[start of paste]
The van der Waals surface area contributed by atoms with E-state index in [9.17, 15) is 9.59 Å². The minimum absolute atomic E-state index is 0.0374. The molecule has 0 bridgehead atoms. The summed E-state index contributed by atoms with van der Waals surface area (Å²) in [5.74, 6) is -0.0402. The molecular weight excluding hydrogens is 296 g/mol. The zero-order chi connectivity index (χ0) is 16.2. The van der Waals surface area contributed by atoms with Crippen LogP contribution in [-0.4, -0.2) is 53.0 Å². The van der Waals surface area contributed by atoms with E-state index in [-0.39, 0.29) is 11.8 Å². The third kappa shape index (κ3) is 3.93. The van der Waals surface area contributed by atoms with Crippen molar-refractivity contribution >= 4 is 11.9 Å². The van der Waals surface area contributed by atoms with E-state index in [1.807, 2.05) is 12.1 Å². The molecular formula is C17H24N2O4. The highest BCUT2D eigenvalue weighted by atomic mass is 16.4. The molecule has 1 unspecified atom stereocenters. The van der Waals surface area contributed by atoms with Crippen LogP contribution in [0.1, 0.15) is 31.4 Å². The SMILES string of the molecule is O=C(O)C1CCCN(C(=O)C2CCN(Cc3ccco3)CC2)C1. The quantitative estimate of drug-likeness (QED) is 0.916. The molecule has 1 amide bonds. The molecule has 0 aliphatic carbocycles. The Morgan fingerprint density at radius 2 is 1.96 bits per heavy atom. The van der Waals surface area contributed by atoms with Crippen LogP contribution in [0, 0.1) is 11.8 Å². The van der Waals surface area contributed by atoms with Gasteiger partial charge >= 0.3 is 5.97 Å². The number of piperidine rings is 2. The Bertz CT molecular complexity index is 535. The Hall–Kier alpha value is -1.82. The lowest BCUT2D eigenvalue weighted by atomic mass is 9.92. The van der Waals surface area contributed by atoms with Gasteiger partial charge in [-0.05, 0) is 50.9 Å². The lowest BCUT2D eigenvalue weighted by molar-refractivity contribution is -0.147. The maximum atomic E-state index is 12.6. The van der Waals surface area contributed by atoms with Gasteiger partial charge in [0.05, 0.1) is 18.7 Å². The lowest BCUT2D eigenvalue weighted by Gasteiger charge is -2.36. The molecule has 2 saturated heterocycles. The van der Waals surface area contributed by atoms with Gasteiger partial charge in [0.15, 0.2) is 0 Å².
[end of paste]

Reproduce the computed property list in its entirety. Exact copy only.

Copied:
The van der Waals surface area contributed by atoms with E-state index in [9.17, 15) is 9.59 Å². The minimum absolute atomic E-state index is 0.0374. The molecule has 0 bridgehead atoms. The summed E-state index contributed by atoms with van der Waals surface area (Å²) in [5.74, 6) is -0.0402. The molecular weight excluding hydrogens is 296 g/mol. The zero-order chi connectivity index (χ0) is 16.2. The van der Waals surface area contributed by atoms with Crippen LogP contribution in [-0.4, -0.2) is 53.0 Å². The van der Waals surface area contributed by atoms with E-state index in [-0.39, 0.29) is 11.8 Å². The third kappa shape index (κ3) is 3.93. The van der Waals surface area contributed by atoms with Crippen molar-refractivity contribution >= 4 is 11.9 Å². The van der Waals surface area contributed by atoms with E-state index in [1.807, 2.05) is 12.1 Å². The molecular formula is C17H24N2O4. The highest BCUT2D eigenvalue weighted by atomic mass is 16.4. The molecule has 1 unspecified atom stereocenters. The van der Waals surface area contributed by atoms with Crippen LogP contribution in [0.1, 0.15) is 31.4 Å². The SMILES string of the molecule is O=C(O)C1CCCN(C(=O)C2CCN(Cc3ccco3)CC2)C1. The quantitative estimate of drug-likeness (QED) is 0.916. The molecule has 1 amide bonds. The molecule has 0 aliphatic carbocycles. The Morgan fingerprint density at radius 2 is 1.96 bits per heavy atom. The van der Waals surface area contributed by atoms with Crippen LogP contribution in [0, 0.1) is 11.8 Å². The van der Waals surface area contributed by atoms with Gasteiger partial charge >= 0.3 is 5.97 Å². The number of piperidine rings is 2. The Bertz CT molecular complexity index is 535. The Hall–Kier alpha value is -1.82. The lowest BCUT2D eigenvalue weighted by atomic mass is 9.92. The van der Waals surface area contributed by atoms with Gasteiger partial charge in [-0.05, 0) is 50.9 Å². The lowest BCUT2D eigenvalue weighted by molar-refractivity contribution is -0.147. The maximum atomic E-state index is 12.6. The van der Waals surface area contributed by atoms with Gasteiger partial charge in [0.05, 0.1) is 18.7 Å². The lowest BCUT2D eigenvalue weighted by Gasteiger charge is -2.36. The molecule has 2 saturated heterocycles. The van der Waals surface area contributed by atoms with Gasteiger partial charge in [0.15, 0.2) is 0 Å².